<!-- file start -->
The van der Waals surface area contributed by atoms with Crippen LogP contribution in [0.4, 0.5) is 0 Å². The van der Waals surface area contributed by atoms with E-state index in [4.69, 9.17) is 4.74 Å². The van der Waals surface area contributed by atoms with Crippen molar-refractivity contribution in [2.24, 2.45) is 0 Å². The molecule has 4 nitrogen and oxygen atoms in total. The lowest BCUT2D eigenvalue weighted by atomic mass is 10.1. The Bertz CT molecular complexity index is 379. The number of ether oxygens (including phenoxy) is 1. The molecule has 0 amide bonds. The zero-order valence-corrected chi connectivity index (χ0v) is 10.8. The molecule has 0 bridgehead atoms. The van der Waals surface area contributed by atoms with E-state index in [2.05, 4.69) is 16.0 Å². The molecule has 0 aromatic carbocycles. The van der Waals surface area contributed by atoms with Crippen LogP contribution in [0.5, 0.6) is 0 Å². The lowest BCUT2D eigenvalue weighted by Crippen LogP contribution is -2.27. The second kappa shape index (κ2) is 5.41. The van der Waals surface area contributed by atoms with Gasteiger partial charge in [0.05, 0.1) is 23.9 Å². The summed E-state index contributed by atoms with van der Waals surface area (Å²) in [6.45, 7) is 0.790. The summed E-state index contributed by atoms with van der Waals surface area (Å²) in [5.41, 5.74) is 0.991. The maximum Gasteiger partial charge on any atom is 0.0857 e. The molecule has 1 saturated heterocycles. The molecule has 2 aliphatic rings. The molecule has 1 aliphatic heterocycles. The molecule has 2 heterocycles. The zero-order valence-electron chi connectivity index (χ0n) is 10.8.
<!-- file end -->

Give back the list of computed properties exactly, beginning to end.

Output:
The van der Waals surface area contributed by atoms with Crippen LogP contribution in [0.4, 0.5) is 0 Å². The van der Waals surface area contributed by atoms with E-state index in [4.69, 9.17) is 4.74 Å². The van der Waals surface area contributed by atoms with Crippen molar-refractivity contribution in [2.24, 2.45) is 0 Å². The molecule has 4 nitrogen and oxygen atoms in total. The lowest BCUT2D eigenvalue weighted by atomic mass is 10.1. The Bertz CT molecular complexity index is 379. The number of ether oxygens (including phenoxy) is 1. The molecule has 0 amide bonds. The zero-order valence-corrected chi connectivity index (χ0v) is 10.8. The molecule has 0 bridgehead atoms. The van der Waals surface area contributed by atoms with E-state index in [2.05, 4.69) is 16.0 Å². The molecule has 0 aromatic carbocycles. The van der Waals surface area contributed by atoms with Crippen LogP contribution in [0.5, 0.6) is 0 Å². The lowest BCUT2D eigenvalue weighted by Crippen LogP contribution is -2.27. The second kappa shape index (κ2) is 5.41. The van der Waals surface area contributed by atoms with Gasteiger partial charge in [0.05, 0.1) is 23.9 Å². The summed E-state index contributed by atoms with van der Waals surface area (Å²) in [6.45, 7) is 0.790. The summed E-state index contributed by atoms with van der Waals surface area (Å²) in [5.41, 5.74) is 0.991. The maximum Gasteiger partial charge on any atom is 0.0857 e. The molecule has 1 saturated heterocycles. The molecule has 2 aliphatic rings. The molecule has 1 aliphatic heterocycles. The molecule has 2 heterocycles. The zero-order valence-electron chi connectivity index (χ0n) is 10.8.